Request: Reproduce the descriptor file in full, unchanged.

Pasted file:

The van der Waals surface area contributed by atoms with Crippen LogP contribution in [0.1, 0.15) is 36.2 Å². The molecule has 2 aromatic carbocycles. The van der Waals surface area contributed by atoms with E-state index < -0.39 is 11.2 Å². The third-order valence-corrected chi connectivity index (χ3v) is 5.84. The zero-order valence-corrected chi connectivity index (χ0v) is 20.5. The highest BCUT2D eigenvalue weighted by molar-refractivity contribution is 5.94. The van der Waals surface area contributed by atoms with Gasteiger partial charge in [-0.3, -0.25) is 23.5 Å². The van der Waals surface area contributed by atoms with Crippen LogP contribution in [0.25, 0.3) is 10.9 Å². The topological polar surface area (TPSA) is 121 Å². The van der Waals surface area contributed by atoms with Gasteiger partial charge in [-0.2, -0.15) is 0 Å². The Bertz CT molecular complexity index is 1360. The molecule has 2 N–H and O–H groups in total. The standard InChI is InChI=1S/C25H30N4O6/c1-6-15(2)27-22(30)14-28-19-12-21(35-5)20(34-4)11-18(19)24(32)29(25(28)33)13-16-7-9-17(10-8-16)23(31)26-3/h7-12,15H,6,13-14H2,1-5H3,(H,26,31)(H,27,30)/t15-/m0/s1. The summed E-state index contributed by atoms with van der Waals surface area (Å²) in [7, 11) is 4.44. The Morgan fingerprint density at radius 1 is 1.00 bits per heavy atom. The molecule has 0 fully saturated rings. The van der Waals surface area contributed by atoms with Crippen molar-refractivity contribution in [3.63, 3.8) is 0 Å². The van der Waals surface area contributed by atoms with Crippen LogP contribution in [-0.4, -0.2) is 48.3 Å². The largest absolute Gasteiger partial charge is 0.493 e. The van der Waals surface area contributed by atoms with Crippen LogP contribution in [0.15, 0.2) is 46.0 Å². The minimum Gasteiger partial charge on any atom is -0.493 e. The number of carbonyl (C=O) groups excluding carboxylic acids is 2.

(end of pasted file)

The van der Waals surface area contributed by atoms with Crippen LogP contribution in [0.1, 0.15) is 36.2 Å². The molecule has 2 aromatic carbocycles. The van der Waals surface area contributed by atoms with E-state index < -0.39 is 11.2 Å². The third-order valence-corrected chi connectivity index (χ3v) is 5.84. The zero-order valence-corrected chi connectivity index (χ0v) is 20.5. The highest BCUT2D eigenvalue weighted by molar-refractivity contribution is 5.94. The van der Waals surface area contributed by atoms with Gasteiger partial charge in [-0.3, -0.25) is 23.5 Å². The van der Waals surface area contributed by atoms with Crippen LogP contribution in [0.25, 0.3) is 10.9 Å². The topological polar surface area (TPSA) is 121 Å². The van der Waals surface area contributed by atoms with Gasteiger partial charge in [-0.2, -0.15) is 0 Å². The Bertz CT molecular complexity index is 1360. The molecule has 2 N–H and O–H groups in total. The standard InChI is InChI=1S/C25H30N4O6/c1-6-15(2)27-22(30)14-28-19-12-21(35-5)20(34-4)11-18(19)24(32)29(25(28)33)13-16-7-9-17(10-8-16)23(31)26-3/h7-12,15H,6,13-14H2,1-5H3,(H,26,31)(H,27,30)/t15-/m0/s1. The summed E-state index contributed by atoms with van der Waals surface area (Å²) in [7, 11) is 4.44. The Morgan fingerprint density at radius 1 is 1.00 bits per heavy atom. The molecule has 0 fully saturated rings. The van der Waals surface area contributed by atoms with Crippen molar-refractivity contribution in [3.63, 3.8) is 0 Å². The van der Waals surface area contributed by atoms with Crippen LogP contribution in [-0.4, -0.2) is 48.3 Å². The largest absolute Gasteiger partial charge is 0.493 e. The van der Waals surface area contributed by atoms with Crippen LogP contribution in [0.15, 0.2) is 46.0 Å². The minimum Gasteiger partial charge on any atom is -0.493 e. The number of carbonyl (C=O) groups excluding carboxylic acids is 2.